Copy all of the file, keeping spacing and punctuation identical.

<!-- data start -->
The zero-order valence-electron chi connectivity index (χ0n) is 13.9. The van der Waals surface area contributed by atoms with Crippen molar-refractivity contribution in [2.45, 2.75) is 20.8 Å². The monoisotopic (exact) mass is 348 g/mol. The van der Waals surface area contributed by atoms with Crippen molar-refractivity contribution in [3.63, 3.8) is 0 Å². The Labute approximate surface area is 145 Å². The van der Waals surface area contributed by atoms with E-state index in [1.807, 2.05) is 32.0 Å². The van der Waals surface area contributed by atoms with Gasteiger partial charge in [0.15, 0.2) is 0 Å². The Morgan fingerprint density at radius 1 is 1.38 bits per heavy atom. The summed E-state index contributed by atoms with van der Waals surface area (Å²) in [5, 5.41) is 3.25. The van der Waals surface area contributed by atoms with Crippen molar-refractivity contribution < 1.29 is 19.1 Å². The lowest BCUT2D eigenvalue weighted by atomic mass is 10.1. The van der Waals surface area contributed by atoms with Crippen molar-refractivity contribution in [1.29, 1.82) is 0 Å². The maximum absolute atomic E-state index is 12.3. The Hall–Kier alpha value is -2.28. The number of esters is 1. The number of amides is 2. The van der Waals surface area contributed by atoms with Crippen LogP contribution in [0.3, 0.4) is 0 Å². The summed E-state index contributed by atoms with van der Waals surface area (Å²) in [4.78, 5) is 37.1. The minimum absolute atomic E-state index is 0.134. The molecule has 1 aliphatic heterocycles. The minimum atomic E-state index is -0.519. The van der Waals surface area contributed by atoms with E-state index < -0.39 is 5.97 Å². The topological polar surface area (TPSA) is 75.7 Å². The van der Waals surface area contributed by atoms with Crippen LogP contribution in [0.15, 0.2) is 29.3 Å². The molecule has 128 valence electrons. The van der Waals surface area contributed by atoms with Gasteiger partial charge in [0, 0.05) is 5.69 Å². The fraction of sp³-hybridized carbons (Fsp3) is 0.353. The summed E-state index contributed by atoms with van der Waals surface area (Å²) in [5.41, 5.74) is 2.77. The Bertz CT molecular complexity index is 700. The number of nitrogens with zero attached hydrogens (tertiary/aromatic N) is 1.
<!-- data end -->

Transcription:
The zero-order valence-electron chi connectivity index (χ0n) is 13.9. The van der Waals surface area contributed by atoms with Crippen molar-refractivity contribution in [2.45, 2.75) is 20.8 Å². The monoisotopic (exact) mass is 348 g/mol. The van der Waals surface area contributed by atoms with Crippen molar-refractivity contribution in [3.63, 3.8) is 0 Å². The Labute approximate surface area is 145 Å². The van der Waals surface area contributed by atoms with E-state index in [1.807, 2.05) is 32.0 Å². The van der Waals surface area contributed by atoms with Gasteiger partial charge in [0.15, 0.2) is 0 Å². The Morgan fingerprint density at radius 1 is 1.38 bits per heavy atom. The summed E-state index contributed by atoms with van der Waals surface area (Å²) in [5, 5.41) is 3.25. The van der Waals surface area contributed by atoms with Crippen molar-refractivity contribution < 1.29 is 19.1 Å². The lowest BCUT2D eigenvalue weighted by atomic mass is 10.1. The van der Waals surface area contributed by atoms with Crippen molar-refractivity contribution in [1.29, 1.82) is 0 Å². The maximum absolute atomic E-state index is 12.3. The Hall–Kier alpha value is -2.28. The number of esters is 1. The number of amides is 2. The van der Waals surface area contributed by atoms with Crippen LogP contribution in [0.3, 0.4) is 0 Å². The summed E-state index contributed by atoms with van der Waals surface area (Å²) in [4.78, 5) is 37.1. The minimum absolute atomic E-state index is 0.134. The molecule has 1 aliphatic heterocycles. The minimum atomic E-state index is -0.519. The van der Waals surface area contributed by atoms with E-state index < -0.39 is 5.97 Å². The topological polar surface area (TPSA) is 75.7 Å². The van der Waals surface area contributed by atoms with Crippen LogP contribution in [0.15, 0.2) is 29.3 Å². The molecule has 128 valence electrons. The van der Waals surface area contributed by atoms with Gasteiger partial charge in [0, 0.05) is 5.69 Å². The fraction of sp³-hybridized carbons (Fsp3) is 0.353. The summed E-state index contributed by atoms with van der Waals surface area (Å²) in [5.41, 5.74) is 2.77. The Bertz CT molecular complexity index is 700. The number of nitrogens with zero attached hydrogens (tertiary/aromatic N) is 1.